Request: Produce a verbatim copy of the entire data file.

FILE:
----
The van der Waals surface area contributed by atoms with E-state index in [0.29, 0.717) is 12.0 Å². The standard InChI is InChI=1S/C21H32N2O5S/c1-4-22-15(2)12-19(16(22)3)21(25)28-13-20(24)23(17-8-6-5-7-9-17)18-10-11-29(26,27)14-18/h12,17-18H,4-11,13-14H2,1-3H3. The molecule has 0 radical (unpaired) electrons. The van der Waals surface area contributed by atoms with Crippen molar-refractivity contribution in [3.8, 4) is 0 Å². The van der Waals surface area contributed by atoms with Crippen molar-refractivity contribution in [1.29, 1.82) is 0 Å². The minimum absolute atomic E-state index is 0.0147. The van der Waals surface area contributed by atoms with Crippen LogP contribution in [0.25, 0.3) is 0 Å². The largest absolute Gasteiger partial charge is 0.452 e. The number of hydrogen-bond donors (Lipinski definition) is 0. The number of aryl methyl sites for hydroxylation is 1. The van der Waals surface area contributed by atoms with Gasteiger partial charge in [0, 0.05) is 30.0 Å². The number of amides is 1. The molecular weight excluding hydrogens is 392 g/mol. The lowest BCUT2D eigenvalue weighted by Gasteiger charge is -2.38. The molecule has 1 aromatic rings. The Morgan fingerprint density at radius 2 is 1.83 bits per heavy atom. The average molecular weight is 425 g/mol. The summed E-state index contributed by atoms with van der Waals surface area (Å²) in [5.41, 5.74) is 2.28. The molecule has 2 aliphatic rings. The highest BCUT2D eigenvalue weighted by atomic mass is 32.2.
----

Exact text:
The van der Waals surface area contributed by atoms with E-state index in [0.29, 0.717) is 12.0 Å². The standard InChI is InChI=1S/C21H32N2O5S/c1-4-22-15(2)12-19(16(22)3)21(25)28-13-20(24)23(17-8-6-5-7-9-17)18-10-11-29(26,27)14-18/h12,17-18H,4-11,13-14H2,1-3H3. The molecule has 0 radical (unpaired) electrons. The van der Waals surface area contributed by atoms with Crippen molar-refractivity contribution in [3.8, 4) is 0 Å². The van der Waals surface area contributed by atoms with Crippen molar-refractivity contribution in [1.29, 1.82) is 0 Å². The minimum absolute atomic E-state index is 0.0147. The van der Waals surface area contributed by atoms with Crippen LogP contribution in [0.25, 0.3) is 0 Å². The largest absolute Gasteiger partial charge is 0.452 e. The number of hydrogen-bond donors (Lipinski definition) is 0. The number of aryl methyl sites for hydroxylation is 1. The van der Waals surface area contributed by atoms with Gasteiger partial charge in [0, 0.05) is 30.0 Å². The number of amides is 1. The molecular weight excluding hydrogens is 392 g/mol. The lowest BCUT2D eigenvalue weighted by Gasteiger charge is -2.38. The molecule has 1 aromatic rings. The Morgan fingerprint density at radius 2 is 1.83 bits per heavy atom. The average molecular weight is 425 g/mol. The summed E-state index contributed by atoms with van der Waals surface area (Å²) in [5.41, 5.74) is 2.28. The molecule has 2 aliphatic rings. The highest BCUT2D eigenvalue weighted by atomic mass is 32.2.